- Radiance by Catherynne Valente. …This might not actually be sci-fi. It is set in the science fiction novels of the first half of the 20th century–before we know what we know now about the solar system and intrastellar travel. But it’s also set in an alternate version of the 20s, what Valente calls Decopunk, with silent movies and the silver screen on Luna and it all sounds incredibly madcap. Valente also tells much of the story through transcripts, movie pitches, and screen plays, which makes the book feel like it should be a movie even when it is so obviously unfilmable. The use of other forms of written media to tell a visual story is brilliant and I still can’t quite believe she pulls it off with such a degree of panache.
- The Just City by Jo Walton. Quite literally speculative fiction, Walton’s premise is that, for reasons best known to herself, the goddess Athena collects an array of humans from throughout history to set up Plato’s Republic on an island far in the past. It’s a gedankenexperiment masquerading as a story, but it works because it’s also a story about the people of the city, the governed and governing and what it means to have agency. Walton’s brilliance lies in her understanding that all good thought experiments about people only work when feelings are involved as well. I’m not sure if this is the work of speculative fiction that I enjoyed the most this year, but it’s certainly the one I found the most interesting.
- A God in Ruins by Kate Atkinson. Given that I read so few books that are not genre and given that I think Atkinson is brilliant, this book was kinda a shoe-in. It’s a companion to Life After Life and, while it mostly lacks the conceit of its predecessor, Atkinson tells the story with the same disregard for chronology that made Life After Life so successful. She makes a mystery out of ordinary life, piecing together the clues that make one man the man that he is, and uses that one man’s life to tell the story of Britain during and after WWII. It’s a genre that, though often reworked, never gets old when done well.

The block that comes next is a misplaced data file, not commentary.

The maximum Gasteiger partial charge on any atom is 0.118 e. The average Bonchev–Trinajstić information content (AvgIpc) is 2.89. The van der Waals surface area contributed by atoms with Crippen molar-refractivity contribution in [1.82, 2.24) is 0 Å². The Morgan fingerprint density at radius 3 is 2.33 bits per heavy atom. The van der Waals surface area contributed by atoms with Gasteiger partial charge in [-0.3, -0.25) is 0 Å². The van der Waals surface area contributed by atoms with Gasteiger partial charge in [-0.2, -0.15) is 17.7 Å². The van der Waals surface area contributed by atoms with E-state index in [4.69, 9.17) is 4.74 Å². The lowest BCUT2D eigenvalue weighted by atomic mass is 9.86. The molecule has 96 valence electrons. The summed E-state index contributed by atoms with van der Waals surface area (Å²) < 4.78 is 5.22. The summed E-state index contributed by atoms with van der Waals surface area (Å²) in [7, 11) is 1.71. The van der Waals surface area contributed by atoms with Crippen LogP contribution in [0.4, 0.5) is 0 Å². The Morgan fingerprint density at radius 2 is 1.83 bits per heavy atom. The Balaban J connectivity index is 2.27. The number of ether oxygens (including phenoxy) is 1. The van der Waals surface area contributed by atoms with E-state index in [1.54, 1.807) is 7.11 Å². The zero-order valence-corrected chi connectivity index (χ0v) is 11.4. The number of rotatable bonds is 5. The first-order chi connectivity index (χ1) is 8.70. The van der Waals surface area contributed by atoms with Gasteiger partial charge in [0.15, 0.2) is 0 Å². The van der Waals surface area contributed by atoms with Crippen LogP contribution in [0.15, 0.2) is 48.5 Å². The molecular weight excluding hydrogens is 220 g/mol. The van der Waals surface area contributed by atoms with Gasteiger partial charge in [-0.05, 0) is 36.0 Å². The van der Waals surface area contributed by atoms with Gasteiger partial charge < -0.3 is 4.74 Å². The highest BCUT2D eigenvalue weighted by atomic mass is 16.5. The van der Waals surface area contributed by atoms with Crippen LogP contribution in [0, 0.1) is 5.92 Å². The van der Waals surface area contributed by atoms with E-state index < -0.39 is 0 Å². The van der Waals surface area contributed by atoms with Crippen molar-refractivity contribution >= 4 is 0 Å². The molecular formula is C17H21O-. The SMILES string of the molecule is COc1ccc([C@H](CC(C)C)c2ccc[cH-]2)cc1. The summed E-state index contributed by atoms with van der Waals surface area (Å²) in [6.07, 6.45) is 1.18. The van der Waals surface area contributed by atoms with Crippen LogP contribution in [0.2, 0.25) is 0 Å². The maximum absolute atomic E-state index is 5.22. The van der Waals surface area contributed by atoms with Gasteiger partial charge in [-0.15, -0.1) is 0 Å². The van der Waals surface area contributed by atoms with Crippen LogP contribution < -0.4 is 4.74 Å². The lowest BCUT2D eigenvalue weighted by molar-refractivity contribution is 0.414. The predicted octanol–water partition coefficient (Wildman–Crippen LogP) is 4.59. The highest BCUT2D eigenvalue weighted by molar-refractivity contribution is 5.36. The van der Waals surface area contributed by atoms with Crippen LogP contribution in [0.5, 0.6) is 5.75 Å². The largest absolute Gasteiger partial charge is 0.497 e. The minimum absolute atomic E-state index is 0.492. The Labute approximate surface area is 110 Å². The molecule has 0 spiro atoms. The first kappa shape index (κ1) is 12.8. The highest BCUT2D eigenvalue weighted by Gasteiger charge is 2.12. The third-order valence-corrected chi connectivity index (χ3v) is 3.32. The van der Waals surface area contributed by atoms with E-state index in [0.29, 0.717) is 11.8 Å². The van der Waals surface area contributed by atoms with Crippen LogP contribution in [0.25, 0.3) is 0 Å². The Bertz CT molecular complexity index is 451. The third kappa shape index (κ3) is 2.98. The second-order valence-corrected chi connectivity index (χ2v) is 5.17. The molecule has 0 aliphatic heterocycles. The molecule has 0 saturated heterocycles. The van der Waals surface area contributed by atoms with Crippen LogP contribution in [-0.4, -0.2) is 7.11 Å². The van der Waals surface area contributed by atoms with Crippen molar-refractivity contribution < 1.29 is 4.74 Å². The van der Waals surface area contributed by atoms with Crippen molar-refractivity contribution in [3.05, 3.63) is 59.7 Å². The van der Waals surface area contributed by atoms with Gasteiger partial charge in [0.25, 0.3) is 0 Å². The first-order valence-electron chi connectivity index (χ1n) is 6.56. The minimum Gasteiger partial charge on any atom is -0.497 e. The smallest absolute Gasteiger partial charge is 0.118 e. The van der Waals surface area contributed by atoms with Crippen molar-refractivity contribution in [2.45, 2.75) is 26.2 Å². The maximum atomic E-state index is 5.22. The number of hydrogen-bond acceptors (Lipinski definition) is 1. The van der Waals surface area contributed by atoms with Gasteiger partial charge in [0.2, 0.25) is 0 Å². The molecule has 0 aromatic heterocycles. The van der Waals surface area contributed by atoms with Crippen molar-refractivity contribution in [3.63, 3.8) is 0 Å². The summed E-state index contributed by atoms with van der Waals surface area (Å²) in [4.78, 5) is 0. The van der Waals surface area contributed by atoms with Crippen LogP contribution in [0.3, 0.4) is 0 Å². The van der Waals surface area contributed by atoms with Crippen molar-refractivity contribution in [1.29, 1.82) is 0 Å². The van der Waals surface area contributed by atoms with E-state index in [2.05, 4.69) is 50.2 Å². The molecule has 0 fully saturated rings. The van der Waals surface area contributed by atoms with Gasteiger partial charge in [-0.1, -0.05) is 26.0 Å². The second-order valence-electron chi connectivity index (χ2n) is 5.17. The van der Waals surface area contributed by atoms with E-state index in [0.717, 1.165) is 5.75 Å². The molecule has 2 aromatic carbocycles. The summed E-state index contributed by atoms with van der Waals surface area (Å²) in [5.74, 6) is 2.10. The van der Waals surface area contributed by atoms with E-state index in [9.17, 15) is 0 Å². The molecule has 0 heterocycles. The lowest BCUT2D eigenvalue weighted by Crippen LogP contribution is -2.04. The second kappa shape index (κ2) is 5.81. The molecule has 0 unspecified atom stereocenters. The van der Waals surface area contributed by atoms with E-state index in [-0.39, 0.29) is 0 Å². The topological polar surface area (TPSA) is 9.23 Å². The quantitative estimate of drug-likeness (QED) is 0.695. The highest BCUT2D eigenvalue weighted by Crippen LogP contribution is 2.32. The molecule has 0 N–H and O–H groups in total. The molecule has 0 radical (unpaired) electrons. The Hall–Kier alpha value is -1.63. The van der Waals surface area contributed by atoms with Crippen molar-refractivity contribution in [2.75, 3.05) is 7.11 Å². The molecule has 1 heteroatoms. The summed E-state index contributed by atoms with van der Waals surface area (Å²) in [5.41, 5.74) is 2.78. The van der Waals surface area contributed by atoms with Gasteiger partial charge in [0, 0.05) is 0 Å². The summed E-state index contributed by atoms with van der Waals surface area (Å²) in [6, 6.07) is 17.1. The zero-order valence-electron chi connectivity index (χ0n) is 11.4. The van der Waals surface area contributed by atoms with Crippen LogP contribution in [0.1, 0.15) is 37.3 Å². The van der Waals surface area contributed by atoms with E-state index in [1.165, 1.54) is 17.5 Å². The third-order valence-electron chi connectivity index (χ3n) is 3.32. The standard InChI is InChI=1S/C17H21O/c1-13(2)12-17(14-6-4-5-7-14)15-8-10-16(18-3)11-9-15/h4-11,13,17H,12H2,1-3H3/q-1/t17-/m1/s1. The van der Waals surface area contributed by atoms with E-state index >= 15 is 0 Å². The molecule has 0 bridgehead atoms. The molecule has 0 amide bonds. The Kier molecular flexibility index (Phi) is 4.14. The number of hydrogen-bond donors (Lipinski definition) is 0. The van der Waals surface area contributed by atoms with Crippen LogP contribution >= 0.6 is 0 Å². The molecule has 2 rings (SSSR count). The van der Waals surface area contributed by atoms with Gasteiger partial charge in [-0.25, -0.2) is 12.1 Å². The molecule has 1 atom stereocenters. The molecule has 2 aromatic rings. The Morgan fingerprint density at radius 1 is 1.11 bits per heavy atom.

- Uprooted by Naomi Novik. Everything I wanted in a young adult novel. It’s like returning to all my favorite authors from when I was a teenager without the lurking presence of the suck fairy. (When you go back to a beloved childhood classic to discover that it is racist, sexist, filled with wooden characters, badly written, or all of the above, it has been visited by the suck fairy. Clearly it could not have been that bad when you were younger. Something must have happened.) I’m not sure if I can pinpoint why this book is so good–the story is innovative although not new, the plot pales before Novik’s telling of it and it’s not as though female character driven YA is new or anything. She does what she does so well, it’s impossible not to enjoy it.
- Code Name Verity by Elizabeth Wein. Wait, two WWII novels about pilots on this list? Code Name Verity is no less brilliant for being shelved in the YA section. Wein’s story about the women’s auxiliary branch of the airforce during WWII is fascinating, packed full of information I’d never even guess. All of which is secondary compared to the two brilliant women at the heart of the narrative.
- Lithuanian Yeshivas of the Nineteenth Cetury by Shaul Stampfer. A niche market, I know, but if you happen to be interested in what it was like to attend Volozhin during the 1800s, look no further.
And there you have it, the books of 2015. Maybe next year I’ll aim really low. Like 50 books.
For more details, in depth reviews and a look at my ratings, feel free to check out my books of 2015 on Goodreads and I will see you all next year!